“The Global Business of Forced Labour”: Another Attack on Commodities

Summary: “The Global Business of Forced Labour” is a report written by Professor GenevieveLeBaron, at the University of Sheffield in the United Kingdom. The report is focused on the tea and cocoa industries of India and Ghana and provides extensive documentation of labor abuses in both industries. Dr. LeBaron reports that certification schemes are no guarantee of ethical sourcing practices.

The descriptions of labor abuses are undoubtedly accurate, and anyone with pragmatic experience in commodity industries knows that certification schemes are easily subverted. However, Dr. LeBaron confuses concomitant behavior with causation, she asserts that abuses are systemic rather than episodic, and she ignores the role of commodity industries as engines of economic development and improved living standards. While this report is focused on tea and cocoa, additional reports are likely, and cotton will surely be targeted.

“The Global Business of Forced Labour”: Another Attack on Commodity Industries

Wages paid to unskilled workers in agricultural industries are almost always lower than national average wages paid to all workers in any country. This is a fundamental reason why people move to cities. When governments intervene to set minimum wages and working conditions that are not matched by the value added in the work done by unskilled workers, the predictable result is that businesses evade, circumvent or ignore the minimum requirements, or they go bankrupt.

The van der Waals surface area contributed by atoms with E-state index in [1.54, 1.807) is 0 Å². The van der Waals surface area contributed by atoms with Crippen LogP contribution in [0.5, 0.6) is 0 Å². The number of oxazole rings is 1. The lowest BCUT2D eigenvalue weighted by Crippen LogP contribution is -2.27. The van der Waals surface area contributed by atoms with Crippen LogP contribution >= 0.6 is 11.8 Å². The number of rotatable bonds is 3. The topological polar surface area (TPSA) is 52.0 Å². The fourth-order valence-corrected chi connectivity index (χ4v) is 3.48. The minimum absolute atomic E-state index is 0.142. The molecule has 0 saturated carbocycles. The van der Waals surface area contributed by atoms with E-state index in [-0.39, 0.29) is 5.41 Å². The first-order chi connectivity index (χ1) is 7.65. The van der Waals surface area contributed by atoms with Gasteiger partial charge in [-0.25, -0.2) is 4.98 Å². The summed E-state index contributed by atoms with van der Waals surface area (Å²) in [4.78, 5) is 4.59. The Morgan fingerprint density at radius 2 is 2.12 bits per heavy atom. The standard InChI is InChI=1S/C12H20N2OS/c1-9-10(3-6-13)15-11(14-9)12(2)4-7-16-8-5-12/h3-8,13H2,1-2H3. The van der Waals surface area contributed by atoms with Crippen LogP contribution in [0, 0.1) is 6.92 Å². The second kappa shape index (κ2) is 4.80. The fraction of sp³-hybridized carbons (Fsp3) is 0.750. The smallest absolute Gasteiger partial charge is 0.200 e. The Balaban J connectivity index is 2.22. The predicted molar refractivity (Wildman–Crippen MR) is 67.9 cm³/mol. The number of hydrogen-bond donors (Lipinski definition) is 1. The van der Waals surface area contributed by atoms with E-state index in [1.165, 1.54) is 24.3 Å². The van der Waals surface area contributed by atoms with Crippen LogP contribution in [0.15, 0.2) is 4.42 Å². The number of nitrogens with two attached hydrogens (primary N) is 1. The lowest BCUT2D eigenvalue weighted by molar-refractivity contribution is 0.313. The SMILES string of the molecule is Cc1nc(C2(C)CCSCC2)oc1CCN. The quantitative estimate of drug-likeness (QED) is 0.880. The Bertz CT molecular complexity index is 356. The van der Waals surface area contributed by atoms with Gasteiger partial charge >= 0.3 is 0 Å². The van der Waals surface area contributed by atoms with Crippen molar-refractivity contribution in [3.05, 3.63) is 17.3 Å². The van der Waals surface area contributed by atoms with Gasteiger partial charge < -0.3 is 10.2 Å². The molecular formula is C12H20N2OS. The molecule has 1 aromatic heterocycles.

By the very nature of commodity industries, the value added by workers in agricultural value chains is often below the levels of productivity in service industries or industrial value chains. Agricultural value chains are characterized by large volumes and small margins, that is why they are called “commodities.” Small margins in agricultural industries create practical ceilings on wages and benefits that can be paid to workers. Consequently, there is always downward pressure on wages and benefits in such industries as real prices for commodities decline over time.

The Report

“The Global Business of Forced Labour” is a report written by Professor GenevieveLeBaron, at the University of Sheffield in the United Kingdom. The study was funded by the UK Economic and Social Research Council, a public body funded by the UK government. The report was published in 2018.